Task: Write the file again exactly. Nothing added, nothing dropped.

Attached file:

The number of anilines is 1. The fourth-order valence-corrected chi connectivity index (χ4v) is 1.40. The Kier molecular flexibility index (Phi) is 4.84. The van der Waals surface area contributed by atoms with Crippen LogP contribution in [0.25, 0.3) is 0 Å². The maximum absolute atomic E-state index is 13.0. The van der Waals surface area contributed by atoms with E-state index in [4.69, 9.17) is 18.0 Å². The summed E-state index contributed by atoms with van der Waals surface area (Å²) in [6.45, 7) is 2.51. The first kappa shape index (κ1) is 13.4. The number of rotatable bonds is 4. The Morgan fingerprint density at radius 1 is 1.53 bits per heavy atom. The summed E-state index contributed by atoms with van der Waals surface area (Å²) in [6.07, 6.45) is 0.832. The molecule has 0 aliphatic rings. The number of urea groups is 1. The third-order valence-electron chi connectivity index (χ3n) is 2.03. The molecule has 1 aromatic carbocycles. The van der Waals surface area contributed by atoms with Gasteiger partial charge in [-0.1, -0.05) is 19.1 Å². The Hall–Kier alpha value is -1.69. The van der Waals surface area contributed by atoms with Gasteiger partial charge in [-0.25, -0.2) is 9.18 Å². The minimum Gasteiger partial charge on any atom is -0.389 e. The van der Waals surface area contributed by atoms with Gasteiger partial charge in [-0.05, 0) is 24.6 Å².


The number of anilines is 1. The fourth-order valence-corrected chi connectivity index (χ4v) is 1.40. The Kier molecular flexibility index (Phi) is 4.84. The van der Waals surface area contributed by atoms with Crippen LogP contribution in [0.25, 0.3) is 0 Å². The maximum absolute atomic E-state index is 13.0. The van der Waals surface area contributed by atoms with E-state index in [4.69, 9.17) is 18.0 Å². The summed E-state index contributed by atoms with van der Waals surface area (Å²) in [6.45, 7) is 2.51. The first kappa shape index (κ1) is 13.4. The number of rotatable bonds is 4. The Morgan fingerprint density at radius 1 is 1.53 bits per heavy atom. The summed E-state index contributed by atoms with van der Waals surface area (Å²) in [6.07, 6.45) is 0.832. The molecule has 0 aliphatic rings. The number of urea groups is 1. The third-order valence-electron chi connectivity index (χ3n) is 2.03. The molecule has 1 aromatic carbocycles. The van der Waals surface area contributed by atoms with Gasteiger partial charge in [-0.1, -0.05) is 19.1 Å². The Hall–Kier alpha value is -1.69. The van der Waals surface area contributed by atoms with Gasteiger partial charge in [-0.25, -0.2) is 9.18 Å². The minimum Gasteiger partial charge on any atom is -0.389 e. The van der Waals surface area contributed by atoms with Gasteiger partial charge in [-0.05, 0) is 24.6 Å².